Jaw or TMJ pain is a fairly common condition reported by people after a car crash, and it can be challenging for some doctors to identify the root of the problem. Complicating the issue, oftentimes you won't experience TMJ pain until many weeks or months after a crash.
Dr. Palmer has treated many people with jaw pain after an injury, and the scientific literature explains what triggers these types of problems. During a collision, the tissues in your spine are frequently stretched or torn, causing ligament, muscle, or nerve injury. This can obviously cause pain in the neck and back, but since your central nervous system is one functioning unit, inflammation of the nerves can cause pain in other parts of your body.
For example, with radicular pain, irritation of a nerve can cause prickling or numbness in the arm or hand. Similarly, it can affect parts of your body above the injury, like your head and jaw. Headaches after a crash are very common because of neck injury, and the jaw works the same way. Dr. Palmer sees this very often in our Depew office.
Research shows that the root of many jaw or TMJ symptoms begins in the cervical spine and that treatment of the underlying neck injury can fix the secondary headaches or jaw symptoms. The secret to dealing with these symptoms is simple: Dr. Palmer will work to restore your spine back to health, decreasing the inflammatory reaction, treating the injured tissues, and eliminating the irritation to the nerves in your spine.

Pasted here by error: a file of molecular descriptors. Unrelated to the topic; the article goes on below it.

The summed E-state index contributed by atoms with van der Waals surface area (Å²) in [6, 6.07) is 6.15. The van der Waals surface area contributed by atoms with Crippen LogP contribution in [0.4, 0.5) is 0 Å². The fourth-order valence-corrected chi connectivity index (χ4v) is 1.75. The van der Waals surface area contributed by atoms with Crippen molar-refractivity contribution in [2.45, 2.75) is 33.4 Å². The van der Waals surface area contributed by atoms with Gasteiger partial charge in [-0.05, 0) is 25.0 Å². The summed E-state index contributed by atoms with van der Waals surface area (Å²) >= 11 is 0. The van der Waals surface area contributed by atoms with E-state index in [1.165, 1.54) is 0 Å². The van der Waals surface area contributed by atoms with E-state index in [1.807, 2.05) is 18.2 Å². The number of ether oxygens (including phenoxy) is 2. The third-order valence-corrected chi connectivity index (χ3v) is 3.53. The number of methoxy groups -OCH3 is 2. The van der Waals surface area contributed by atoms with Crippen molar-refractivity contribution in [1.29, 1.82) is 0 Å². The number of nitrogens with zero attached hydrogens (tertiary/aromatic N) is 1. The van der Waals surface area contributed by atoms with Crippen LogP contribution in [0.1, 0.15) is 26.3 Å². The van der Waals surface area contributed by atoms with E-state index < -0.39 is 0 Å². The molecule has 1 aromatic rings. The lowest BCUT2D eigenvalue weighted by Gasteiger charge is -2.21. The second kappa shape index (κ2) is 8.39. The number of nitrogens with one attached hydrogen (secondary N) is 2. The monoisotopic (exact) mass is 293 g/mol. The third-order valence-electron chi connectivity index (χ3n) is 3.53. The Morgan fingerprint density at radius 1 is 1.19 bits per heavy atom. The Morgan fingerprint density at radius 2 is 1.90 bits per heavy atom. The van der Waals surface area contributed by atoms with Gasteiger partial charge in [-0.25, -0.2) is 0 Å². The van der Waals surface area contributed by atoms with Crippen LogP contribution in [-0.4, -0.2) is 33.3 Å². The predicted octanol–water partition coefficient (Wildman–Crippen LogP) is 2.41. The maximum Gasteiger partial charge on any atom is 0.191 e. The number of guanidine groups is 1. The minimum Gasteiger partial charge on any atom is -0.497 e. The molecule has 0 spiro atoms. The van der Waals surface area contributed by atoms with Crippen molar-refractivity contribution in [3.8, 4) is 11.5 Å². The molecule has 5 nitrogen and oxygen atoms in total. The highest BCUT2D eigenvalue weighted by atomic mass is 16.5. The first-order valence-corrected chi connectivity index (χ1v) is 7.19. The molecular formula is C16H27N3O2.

Dr. Palmer finds that jaw and headache issues often resolve once we return your spine to its healthy condition.
If you live in Depew and you've been hurt in a crash, Dr. Palmer can help. We've been treating auto injury patients since 2002, and we can most likely help you, too. Give our office a call today at (716) 668-2225 for an appointment or consultation.
Ciancaglini R, Testa M, Radaelli G. Association of neck pain with symptoms of temporomandibular dysfunction in the general adult population. Scandinavian Journal of Rehabilitation Medicine 1999;31:17-22.
Brantingham JW, Cassa TK, Bonnefin D, Pribicevic M, Robb A, et al. Manipulative and multimodal therapy for upper extremity and temporomandibular disorders: a system review. Journal of Manipulative and Physiological Therapeutics 2013;36(3):143-201.